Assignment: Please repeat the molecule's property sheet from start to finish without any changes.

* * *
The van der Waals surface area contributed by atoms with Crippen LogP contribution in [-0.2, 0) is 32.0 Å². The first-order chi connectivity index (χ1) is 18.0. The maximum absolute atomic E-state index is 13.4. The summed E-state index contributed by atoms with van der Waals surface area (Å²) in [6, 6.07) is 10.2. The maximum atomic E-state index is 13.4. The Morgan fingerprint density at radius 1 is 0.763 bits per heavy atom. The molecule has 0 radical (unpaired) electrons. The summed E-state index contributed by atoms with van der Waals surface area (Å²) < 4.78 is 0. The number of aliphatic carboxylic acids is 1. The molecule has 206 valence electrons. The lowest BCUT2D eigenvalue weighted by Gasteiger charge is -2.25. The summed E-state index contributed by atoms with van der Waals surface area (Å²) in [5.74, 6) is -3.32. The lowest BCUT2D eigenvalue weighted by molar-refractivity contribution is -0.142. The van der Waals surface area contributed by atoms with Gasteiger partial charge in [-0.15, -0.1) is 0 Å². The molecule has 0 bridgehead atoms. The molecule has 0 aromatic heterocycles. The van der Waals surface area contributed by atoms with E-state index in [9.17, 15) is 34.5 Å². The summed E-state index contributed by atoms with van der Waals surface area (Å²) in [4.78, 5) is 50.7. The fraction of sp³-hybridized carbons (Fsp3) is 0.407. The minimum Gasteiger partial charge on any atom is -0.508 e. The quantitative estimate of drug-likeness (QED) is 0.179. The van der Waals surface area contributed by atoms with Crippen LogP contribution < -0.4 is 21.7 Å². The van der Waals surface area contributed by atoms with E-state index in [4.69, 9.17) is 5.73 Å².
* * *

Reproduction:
The van der Waals surface area contributed by atoms with Crippen LogP contribution in [-0.2, 0) is 32.0 Å². The first-order chi connectivity index (χ1) is 18.0. The maximum absolute atomic E-state index is 13.4. The summed E-state index contributed by atoms with van der Waals surface area (Å²) in [6, 6.07) is 10.2. The maximum atomic E-state index is 13.4. The Morgan fingerprint density at radius 1 is 0.763 bits per heavy atom. The molecule has 0 radical (unpaired) electrons. The summed E-state index contributed by atoms with van der Waals surface area (Å²) < 4.78 is 0. The number of aliphatic carboxylic acids is 1. The molecule has 206 valence electrons. The lowest BCUT2D eigenvalue weighted by Gasteiger charge is -2.25. The summed E-state index contributed by atoms with van der Waals surface area (Å²) in [5.74, 6) is -3.32. The lowest BCUT2D eigenvalue weighted by molar-refractivity contribution is -0.142. The van der Waals surface area contributed by atoms with Gasteiger partial charge in [-0.15, -0.1) is 0 Å². The molecule has 0 bridgehead atoms. The molecule has 0 aromatic heterocycles. The van der Waals surface area contributed by atoms with E-state index in [9.17, 15) is 34.5 Å². The summed E-state index contributed by atoms with van der Waals surface area (Å²) in [4.78, 5) is 50.7. The fraction of sp³-hybridized carbons (Fsp3) is 0.407. The minimum Gasteiger partial charge on any atom is -0.508 e. The quantitative estimate of drug-likeness (QED) is 0.179. The van der Waals surface area contributed by atoms with Crippen LogP contribution < -0.4 is 21.7 Å². The van der Waals surface area contributed by atoms with E-state index in [4.69, 9.17) is 5.73 Å².